New Delhi: Online shopping, ticket booking, reservations etc. are becoming increasingly popular all over the country. A lot of people prefer the convenience of booking and cancellation from the comfort of home. Since online shopping offers easy returns as well, people tend to shop online more. With these advancements, phone and online scamming have been on the rise lately.
Online scammers have been targetting people over phone or internet in the past couple of months. Three people scammed a woman to the tune of Rs 82,000 last year in November when she was trying to claim Rs 107 refund for a ring she returned. In another recent incident, a Lucknow woman was duped of Rs 40,000 when she was trying to cancel movie tickets online and claim a refund.
A recent ToI report brought another such incident to light. A Navi Mumbai man lost Rs 1 lakh to e-fraudster while trying to get Rs 500 refund. As per the report, he recharged his SIM card with Rs 499. However, when his SIM was not recharged, he contacted the network provider for a refund. He then got a call from someone who was posing as ‘telecaller’.
The fraudster asked the man to create and mobile wallet. He even got the victim to divulge his bank details. Following this, Rs 99,998 was debited from the victim’s account in two fraudulent transactions. The culprit phished the victim by promising Rs 499 refund.
Here’s how you can avoid such frauds:
1. Be suspicious of any e-mail or text message containing urgent requests for personal or financial information. Most financial institutions and credit card companies normally will not use e-mail to confirm an existing client’s information.
2. Contact the organization by using a telephone number from a credible source such as a phone book or a bill.
3. Always look out for the padlock Padlock and the URL address when you log onto net banking and mobile banking or digital wallets.
4. If you receive an email claiming to be from any bank that appears to be suspicious, do not click on any links it provides or reply to it. Instead, simply delete it. Avoid embedded links in an e-mail claiming to bring you to a secure site.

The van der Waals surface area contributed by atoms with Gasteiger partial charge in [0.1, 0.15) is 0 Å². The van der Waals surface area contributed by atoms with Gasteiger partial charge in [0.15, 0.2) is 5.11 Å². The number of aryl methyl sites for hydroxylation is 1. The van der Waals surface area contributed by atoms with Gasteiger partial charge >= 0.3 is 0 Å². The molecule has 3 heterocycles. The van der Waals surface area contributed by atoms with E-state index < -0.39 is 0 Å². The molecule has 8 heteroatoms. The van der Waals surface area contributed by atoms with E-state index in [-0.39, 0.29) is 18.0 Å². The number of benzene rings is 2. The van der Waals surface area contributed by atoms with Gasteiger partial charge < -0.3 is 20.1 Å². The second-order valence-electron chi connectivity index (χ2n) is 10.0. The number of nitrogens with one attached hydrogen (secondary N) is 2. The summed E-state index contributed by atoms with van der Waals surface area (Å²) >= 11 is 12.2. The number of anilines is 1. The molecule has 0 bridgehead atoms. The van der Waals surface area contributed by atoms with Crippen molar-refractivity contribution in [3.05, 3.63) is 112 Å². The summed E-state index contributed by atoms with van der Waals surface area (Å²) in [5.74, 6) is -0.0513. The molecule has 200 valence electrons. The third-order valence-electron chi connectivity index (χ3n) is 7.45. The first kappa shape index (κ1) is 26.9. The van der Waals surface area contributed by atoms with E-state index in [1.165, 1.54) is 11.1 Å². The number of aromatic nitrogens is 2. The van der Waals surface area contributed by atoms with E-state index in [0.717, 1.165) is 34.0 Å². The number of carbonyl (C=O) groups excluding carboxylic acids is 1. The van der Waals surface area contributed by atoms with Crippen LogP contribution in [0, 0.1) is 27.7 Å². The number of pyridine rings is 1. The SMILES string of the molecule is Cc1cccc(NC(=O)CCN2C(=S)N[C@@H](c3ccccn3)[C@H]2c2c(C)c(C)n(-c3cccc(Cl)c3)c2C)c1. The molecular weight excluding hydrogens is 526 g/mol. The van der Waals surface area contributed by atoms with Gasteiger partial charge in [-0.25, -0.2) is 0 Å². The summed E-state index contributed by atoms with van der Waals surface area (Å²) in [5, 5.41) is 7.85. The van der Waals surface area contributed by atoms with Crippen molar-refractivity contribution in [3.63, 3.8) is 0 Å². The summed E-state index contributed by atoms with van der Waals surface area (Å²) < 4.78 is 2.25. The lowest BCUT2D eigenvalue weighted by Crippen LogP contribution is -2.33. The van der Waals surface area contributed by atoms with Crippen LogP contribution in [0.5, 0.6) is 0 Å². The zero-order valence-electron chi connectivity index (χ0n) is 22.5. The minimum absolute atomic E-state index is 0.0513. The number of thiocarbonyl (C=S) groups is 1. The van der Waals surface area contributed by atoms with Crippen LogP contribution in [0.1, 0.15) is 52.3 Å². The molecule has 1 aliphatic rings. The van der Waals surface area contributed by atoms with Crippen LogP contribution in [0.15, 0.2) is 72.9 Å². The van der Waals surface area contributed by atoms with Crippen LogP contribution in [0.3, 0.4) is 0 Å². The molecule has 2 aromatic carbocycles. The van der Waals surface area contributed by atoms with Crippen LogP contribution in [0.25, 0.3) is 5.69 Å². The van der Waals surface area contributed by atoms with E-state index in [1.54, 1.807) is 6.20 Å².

5. Never disclose via text message any personal information, including account numbers, passwords, or any combination of sensitive information that could be used fraudulently. Use caution if you receive a text message expressing an urgent need for you to update your information, activate an account, or verify your identity by calling a phone number or submitting information on a web site. These messages may be part of a phishing scam conducted by fraudsters to capture your confidential account information and commit fraud.
6. As a general rule, be suspicious when receiving any unsolicited incoming communication/phone call asking your personal or financial information or asking to update them on a site. Contact your bank directly through official channels available to verify the authenticity of those calls.
7. Do not share any confidential information through suspicious emails, websites, social media networks, text messages or phone calls.
8. If you received one of these suspicious e-mails and you unwittingly provided personal information or financial information, follow these steps:
Step 1 – Contact your bank/financial institution or credit card company.
Step 2 – Contact your local police.
Step 3 – Always report phishing. If you have responded to one of these suspicious e-mails, report it to the bank.
9. Do not share your credit card PIN and net banking password with anyone. Never, under any circumstance share your OTP with anyone. Do not divulge credit card details to anyone over the phone or in person.
Worth mentioning here is that scammers also randomly dial phone numbers using an automated system or a real human being pretending they are calling on behalf of a bank/financial company asking you to update information regarding your, bank accounts, card details etc. because there is a problem on your account or they may also say that they have made some upgrades into their system.
Smishing is another form of criminal activity. Smishing victims receive SMS messages which might ask a recipient to register for an online service — then try to sneak a virus onto the users’ device. Some messages warn that the consumer will be charged unless he/she updates his/her personal or financial credentials in a Web site that then extracts such information and other private data.